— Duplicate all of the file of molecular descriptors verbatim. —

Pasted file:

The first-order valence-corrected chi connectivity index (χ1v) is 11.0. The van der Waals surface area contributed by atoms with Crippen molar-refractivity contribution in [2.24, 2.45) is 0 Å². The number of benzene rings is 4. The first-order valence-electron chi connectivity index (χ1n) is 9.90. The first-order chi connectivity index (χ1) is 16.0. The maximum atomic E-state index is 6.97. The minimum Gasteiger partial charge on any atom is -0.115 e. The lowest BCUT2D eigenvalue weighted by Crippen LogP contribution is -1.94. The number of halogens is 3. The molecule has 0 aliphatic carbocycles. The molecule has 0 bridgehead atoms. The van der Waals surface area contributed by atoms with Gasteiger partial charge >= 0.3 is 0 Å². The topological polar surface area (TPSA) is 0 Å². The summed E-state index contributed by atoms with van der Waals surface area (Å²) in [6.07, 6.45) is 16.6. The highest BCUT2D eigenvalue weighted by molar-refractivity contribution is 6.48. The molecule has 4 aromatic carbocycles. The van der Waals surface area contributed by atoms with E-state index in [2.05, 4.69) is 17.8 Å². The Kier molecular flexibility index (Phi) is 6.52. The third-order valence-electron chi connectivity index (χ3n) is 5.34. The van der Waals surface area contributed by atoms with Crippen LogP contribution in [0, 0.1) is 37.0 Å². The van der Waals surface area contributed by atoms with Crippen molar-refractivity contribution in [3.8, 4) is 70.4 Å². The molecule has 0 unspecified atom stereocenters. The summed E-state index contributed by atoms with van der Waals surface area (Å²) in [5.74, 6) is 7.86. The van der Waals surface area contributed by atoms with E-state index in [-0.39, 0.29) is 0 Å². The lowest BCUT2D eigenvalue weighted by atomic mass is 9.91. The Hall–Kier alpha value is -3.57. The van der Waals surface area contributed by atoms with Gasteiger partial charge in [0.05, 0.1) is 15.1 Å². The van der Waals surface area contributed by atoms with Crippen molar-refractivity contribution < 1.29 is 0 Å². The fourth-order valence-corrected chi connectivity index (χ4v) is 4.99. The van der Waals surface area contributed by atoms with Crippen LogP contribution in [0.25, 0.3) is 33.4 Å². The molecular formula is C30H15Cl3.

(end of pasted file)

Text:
The first-order valence-corrected chi connectivity index (χ1v) is 11.0. The van der Waals surface area contributed by atoms with Crippen molar-refractivity contribution in [2.24, 2.45) is 0 Å². The number of benzene rings is 4. The first-order valence-electron chi connectivity index (χ1n) is 9.90. The first-order chi connectivity index (χ1) is 16.0. The maximum atomic E-state index is 6.97. The minimum Gasteiger partial charge on any atom is -0.115 e. The lowest BCUT2D eigenvalue weighted by Crippen LogP contribution is -1.94. The number of halogens is 3. The molecule has 0 aliphatic carbocycles. The molecule has 0 bridgehead atoms. The van der Waals surface area contributed by atoms with Gasteiger partial charge >= 0.3 is 0 Å². The topological polar surface area (TPSA) is 0 Å². The summed E-state index contributed by atoms with van der Waals surface area (Å²) in [6.07, 6.45) is 16.6. The highest BCUT2D eigenvalue weighted by molar-refractivity contribution is 6.48. The molecule has 4 aromatic carbocycles. The van der Waals surface area contributed by atoms with E-state index in [2.05, 4.69) is 17.8 Å². The Kier molecular flexibility index (Phi) is 6.52. The third-order valence-electron chi connectivity index (χ3n) is 5.34. The van der Waals surface area contributed by atoms with Crippen LogP contribution in [0, 0.1) is 37.0 Å². The van der Waals surface area contributed by atoms with Crippen molar-refractivity contribution in [3.8, 4) is 70.4 Å². The molecule has 0 unspecified atom stereocenters. The summed E-state index contributed by atoms with van der Waals surface area (Å²) in [5.74, 6) is 7.86. The van der Waals surface area contributed by atoms with E-state index in [-0.39, 0.29) is 0 Å². The lowest BCUT2D eigenvalue weighted by atomic mass is 9.91. The Hall–Kier alpha value is -3.57. The van der Waals surface area contributed by atoms with Gasteiger partial charge in [0.05, 0.1) is 15.1 Å². The van der Waals surface area contributed by atoms with Crippen molar-refractivity contribution < 1.29 is 0 Å². The fourth-order valence-corrected chi connectivity index (χ4v) is 4.99. The van der Waals surface area contributed by atoms with Crippen LogP contribution in [0.25, 0.3) is 33.4 Å². The molecular formula is C30H15Cl3.